One of the strongest pieces is a lyrical essay on Serena Williams who has experienced spoken and unspoken racism through her career, despite being perhaps the most successful ever female tennis player.

The essay is set against Zora Neal Hurston’s phrase: ‘I feel most coloured when thrown against a sharp white background.’ Tennis, surely the whitest sport there is, exemplifies the significance of this insight, as Rankin’s essay shows.

This sense of eruptions of rage is brought to life in a small section of quotes from the likes of Franz Fanon and Zinidan Zidan. The latter , a French Algerian, famously ended the final football match of his successful career by head butting another player after he made a racist insult about Zidan’s mother. In the context of Citizen, his action can be understood as an act of uncontrolled rage that appears occasionally among those who experience continuous racial discrimination.

Citizen is also a book that allows you to make connections to other things – to the concept of displacement in psychoanalysis, that of ressentiment in Nietzsche, as well as films about resistance to colonisation like the Battle of Algiers. And it makes you realise how art can reveal feelings that are hidden or misunderstood.

Come on in! – Charles Bukowski

Come on in! is an evocative book of poems that conjures up a visceral sense of down-at-heel urban America.

There are themes here which won’t surprise: alcoholism, cigarettes, poverty, sex, cheap apartments, homelessness. But also reflections on being a successful writer and the contrast between the down-and-out years and the later years of Bukowski’s life.

The style of poetry is distinctively Bukowski’s: paired down language and short lines, often just a few words, are used to create strong feelings, with occasional metaphors or pieces of imagery that bring the whole thing to life. Like this:

but I cannot sleep and I sit in the kitchen

with a big black fly

that goes around and around and around

like a piece of snot grown a

heart,

– from first family

 

The comparison with the beat poets is an obvious one, but Bukowsi isn’t trying as hard as Ginsberg et al and so he impresses so much more with his simplicity. Like this, a poem that is in fact about the beats:

my opinion remains the

same: writing is done

one person

at a time

one place

at a time

and all the gatherings

of

the

flock

have very little

to do

with

anything.

 

any one of them

could have made

a decent living as a

bill collector or a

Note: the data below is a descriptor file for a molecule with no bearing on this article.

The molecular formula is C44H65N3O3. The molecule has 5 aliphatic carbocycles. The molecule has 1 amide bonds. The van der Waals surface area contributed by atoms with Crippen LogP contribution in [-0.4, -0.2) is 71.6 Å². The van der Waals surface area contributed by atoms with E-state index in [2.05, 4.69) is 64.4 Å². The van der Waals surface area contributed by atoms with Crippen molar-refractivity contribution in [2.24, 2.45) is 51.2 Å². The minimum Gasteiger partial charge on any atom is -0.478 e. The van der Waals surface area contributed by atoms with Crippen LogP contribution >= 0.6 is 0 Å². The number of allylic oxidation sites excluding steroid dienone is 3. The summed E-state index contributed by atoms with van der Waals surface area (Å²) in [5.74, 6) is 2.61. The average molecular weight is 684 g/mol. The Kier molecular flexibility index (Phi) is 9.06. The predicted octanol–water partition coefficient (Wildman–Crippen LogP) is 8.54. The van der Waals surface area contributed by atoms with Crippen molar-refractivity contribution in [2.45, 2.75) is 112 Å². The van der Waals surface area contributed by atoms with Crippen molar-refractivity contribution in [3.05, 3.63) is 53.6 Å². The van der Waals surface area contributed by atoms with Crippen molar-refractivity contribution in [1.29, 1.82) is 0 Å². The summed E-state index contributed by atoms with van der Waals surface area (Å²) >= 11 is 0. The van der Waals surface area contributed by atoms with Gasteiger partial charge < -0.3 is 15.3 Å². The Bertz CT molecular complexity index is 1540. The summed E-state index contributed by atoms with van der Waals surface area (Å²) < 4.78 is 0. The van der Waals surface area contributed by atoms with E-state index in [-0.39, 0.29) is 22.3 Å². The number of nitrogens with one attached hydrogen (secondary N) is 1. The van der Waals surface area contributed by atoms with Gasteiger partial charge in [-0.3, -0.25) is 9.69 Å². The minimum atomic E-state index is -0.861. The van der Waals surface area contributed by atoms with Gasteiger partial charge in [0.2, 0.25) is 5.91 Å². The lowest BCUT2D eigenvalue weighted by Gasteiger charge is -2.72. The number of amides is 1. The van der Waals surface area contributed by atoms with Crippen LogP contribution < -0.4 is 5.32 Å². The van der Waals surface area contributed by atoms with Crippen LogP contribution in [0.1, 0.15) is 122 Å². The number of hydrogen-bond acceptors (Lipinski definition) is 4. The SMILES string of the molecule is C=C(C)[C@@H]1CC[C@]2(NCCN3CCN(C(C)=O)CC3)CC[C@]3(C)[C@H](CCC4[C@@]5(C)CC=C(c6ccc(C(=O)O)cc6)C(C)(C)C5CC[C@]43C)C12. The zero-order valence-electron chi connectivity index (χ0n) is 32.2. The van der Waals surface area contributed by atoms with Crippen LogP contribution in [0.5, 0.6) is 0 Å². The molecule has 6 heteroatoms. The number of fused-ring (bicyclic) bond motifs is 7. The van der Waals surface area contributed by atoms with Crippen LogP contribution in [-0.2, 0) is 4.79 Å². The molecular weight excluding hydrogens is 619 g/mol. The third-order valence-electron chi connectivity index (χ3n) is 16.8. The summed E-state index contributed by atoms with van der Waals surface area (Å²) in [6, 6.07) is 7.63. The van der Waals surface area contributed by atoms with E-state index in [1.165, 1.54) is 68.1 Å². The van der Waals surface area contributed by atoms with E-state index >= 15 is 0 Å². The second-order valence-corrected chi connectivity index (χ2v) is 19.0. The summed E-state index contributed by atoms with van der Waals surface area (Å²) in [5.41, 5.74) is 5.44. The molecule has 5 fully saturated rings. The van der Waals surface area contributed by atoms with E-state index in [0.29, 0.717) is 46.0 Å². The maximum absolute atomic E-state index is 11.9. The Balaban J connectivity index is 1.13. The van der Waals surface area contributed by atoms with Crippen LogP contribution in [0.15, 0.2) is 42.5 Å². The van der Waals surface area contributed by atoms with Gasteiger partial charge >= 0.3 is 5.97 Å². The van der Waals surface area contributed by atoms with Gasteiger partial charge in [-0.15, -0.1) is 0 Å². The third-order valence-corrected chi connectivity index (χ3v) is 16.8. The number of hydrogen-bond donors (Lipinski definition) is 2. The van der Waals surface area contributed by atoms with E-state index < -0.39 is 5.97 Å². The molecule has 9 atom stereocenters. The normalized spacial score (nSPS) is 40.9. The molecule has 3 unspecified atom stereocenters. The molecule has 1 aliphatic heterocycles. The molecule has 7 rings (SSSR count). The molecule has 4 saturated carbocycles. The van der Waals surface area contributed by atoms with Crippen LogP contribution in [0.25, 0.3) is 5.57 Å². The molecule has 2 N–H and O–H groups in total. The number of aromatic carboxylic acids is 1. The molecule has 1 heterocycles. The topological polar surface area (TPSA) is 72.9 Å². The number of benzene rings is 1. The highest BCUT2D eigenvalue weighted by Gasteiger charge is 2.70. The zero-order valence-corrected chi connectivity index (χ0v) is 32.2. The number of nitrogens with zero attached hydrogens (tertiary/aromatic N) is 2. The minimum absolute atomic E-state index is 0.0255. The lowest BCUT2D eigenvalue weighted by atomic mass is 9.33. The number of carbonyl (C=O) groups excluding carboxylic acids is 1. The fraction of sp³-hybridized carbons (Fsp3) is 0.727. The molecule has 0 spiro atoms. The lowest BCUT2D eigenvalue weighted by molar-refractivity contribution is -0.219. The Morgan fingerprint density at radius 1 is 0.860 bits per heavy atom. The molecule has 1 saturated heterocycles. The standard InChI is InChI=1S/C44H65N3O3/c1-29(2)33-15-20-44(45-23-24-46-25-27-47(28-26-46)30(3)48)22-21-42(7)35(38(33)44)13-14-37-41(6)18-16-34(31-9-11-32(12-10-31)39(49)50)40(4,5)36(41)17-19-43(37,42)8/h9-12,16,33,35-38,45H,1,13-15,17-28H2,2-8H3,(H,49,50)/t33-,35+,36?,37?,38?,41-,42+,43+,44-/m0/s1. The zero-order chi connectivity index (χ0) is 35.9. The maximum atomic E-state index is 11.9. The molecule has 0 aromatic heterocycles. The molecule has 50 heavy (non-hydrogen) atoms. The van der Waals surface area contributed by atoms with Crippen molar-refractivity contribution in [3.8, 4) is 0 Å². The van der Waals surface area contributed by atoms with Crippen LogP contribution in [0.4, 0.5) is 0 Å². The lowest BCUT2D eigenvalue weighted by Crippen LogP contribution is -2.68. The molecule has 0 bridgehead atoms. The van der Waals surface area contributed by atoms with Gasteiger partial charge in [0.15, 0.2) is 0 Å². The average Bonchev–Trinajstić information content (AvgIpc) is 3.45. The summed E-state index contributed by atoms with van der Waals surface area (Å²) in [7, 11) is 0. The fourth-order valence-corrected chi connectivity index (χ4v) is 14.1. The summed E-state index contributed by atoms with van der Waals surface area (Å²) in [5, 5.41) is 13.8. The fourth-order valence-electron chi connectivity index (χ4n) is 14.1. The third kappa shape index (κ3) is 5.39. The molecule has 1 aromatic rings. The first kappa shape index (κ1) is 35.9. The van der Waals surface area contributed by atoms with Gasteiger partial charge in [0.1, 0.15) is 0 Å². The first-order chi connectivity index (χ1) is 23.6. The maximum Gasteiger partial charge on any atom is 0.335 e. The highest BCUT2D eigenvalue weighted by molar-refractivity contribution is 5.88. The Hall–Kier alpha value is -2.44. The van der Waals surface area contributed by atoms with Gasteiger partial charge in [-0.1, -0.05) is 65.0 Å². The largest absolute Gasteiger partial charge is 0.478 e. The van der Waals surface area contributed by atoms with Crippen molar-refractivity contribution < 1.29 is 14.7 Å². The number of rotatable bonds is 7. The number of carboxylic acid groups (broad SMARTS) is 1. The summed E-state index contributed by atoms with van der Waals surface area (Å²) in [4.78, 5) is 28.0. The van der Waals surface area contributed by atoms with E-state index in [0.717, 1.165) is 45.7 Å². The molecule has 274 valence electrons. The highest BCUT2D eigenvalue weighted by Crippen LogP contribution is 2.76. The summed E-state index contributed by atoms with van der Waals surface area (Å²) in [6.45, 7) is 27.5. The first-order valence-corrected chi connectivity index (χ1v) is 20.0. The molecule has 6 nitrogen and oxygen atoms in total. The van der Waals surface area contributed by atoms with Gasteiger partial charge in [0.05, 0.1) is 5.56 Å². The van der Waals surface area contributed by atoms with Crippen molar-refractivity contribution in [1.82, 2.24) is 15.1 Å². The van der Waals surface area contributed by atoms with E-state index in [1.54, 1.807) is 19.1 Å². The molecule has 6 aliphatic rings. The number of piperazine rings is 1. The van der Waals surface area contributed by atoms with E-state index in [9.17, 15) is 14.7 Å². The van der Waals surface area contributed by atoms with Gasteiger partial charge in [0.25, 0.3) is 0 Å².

used car

salesman

 

and they still

could

make an honest living

instead of bitching about

changes of fashion and

the ways of fate.

– from the ‘Beats’

There’s something a little samey about reading these poems one after another; it is best, perhaps, to dip in and read five or so at a time. They are, though, wonderful bits of writing. Short, often vignette-like; this is poetry as its simplest, rawest, funniest, most surprising.

The Frolic – Thomas Ligotti

In the spirit of Halloween, I’ve re-read one of the most chilling of Ligotti’s stories, The Frolic. It packs a deceptively large amount of peril into its few pages.

David is a psychiatrist who has recently moved his wife, Leslie, and young daughter, Norleen, to a small town where he has become the psychiatrist to what appears to be a prison for the criminally insane. The whole story is set over one evening, when he returns from work and begins to explain to Leslie that he thinks they (or he) made the wrong choice in moving because, he says, the inmates are so terrifying and beyond the help he idealistically thought he could give them.

One inmate with whom he has a long therapy session has him particularly worked up – known only as John Doe, because he refuses to give a single name, he has a long long history of abducting children and doing who-knows-what with them, which he calls frolicking.

As David conveys his worries about the frolicker he admits his fear is that, despite being behind prison walls, The frolicker will somehow do something to Norleen. And as they talk a sense of concern gradually builds. David goes to check on Norleen, finds her asleep with some kind of comforter. They talk some more and agree they should move quickly. David mentions the comforter Norleen was cuddling. Leslie says she’s never heard of it and didn’t have it when she went to bed. David runs upstairs to find Norleen gone and a sinister note from the frolicker.

There is something quite conventional about this story, compared to others of Ligotti’s, but I think he does three things brilliantly in it.

First, he builds tension, claustrophobia and fear all the way through – from the stilted dialogue to the small town where Leslie feels trapped. He gradually reveals the sinister ending, surprising us despite it being the only way the story could end in retrospect.

Second, he paints an excellent picture of a conventional and difficult family scenario – the traditional family roles, the husband moving his wife and child for a job, the wife supporting his career and moral aspirations, the wife’s unspoken sense that they shouldn’t have moved, the evidence (that he didn’t put Norleen to bed, that he didn’t know what she takes to bed) that he is at work more than home, his gradual realisation he’s put his family in danger….

And third, what makes this story – as with all of Ligotti’s writing – so much more than one about a nuclear family threatened by an external threat, is that he puts ambiguity everywhere. 

The frolicker is in the prison, but he denies his past and any names, and appears to be ageless, timeless, supernatural, such that the prison walls ultimately mean nothing. What the frolicker does with the children is never said, leaving that knowledge unknown, tantalisingly unresolved. David has the feeling that the frolicker knows his daughter’s name but this is always dressed up in riddles and it’s quite unclear as to whether he does or how he could. And, indeed, there is ambiguity about where culpability lies – with the frolicker or with David who brought the situation upon them. 

Horror works well when it plants seeds of fear in the most normal of situations – what Ligotti does brilliantly here is take a traditional family set up and inject the fear of a sinister, unknowable and supernatural threat that is both inside and outside the family.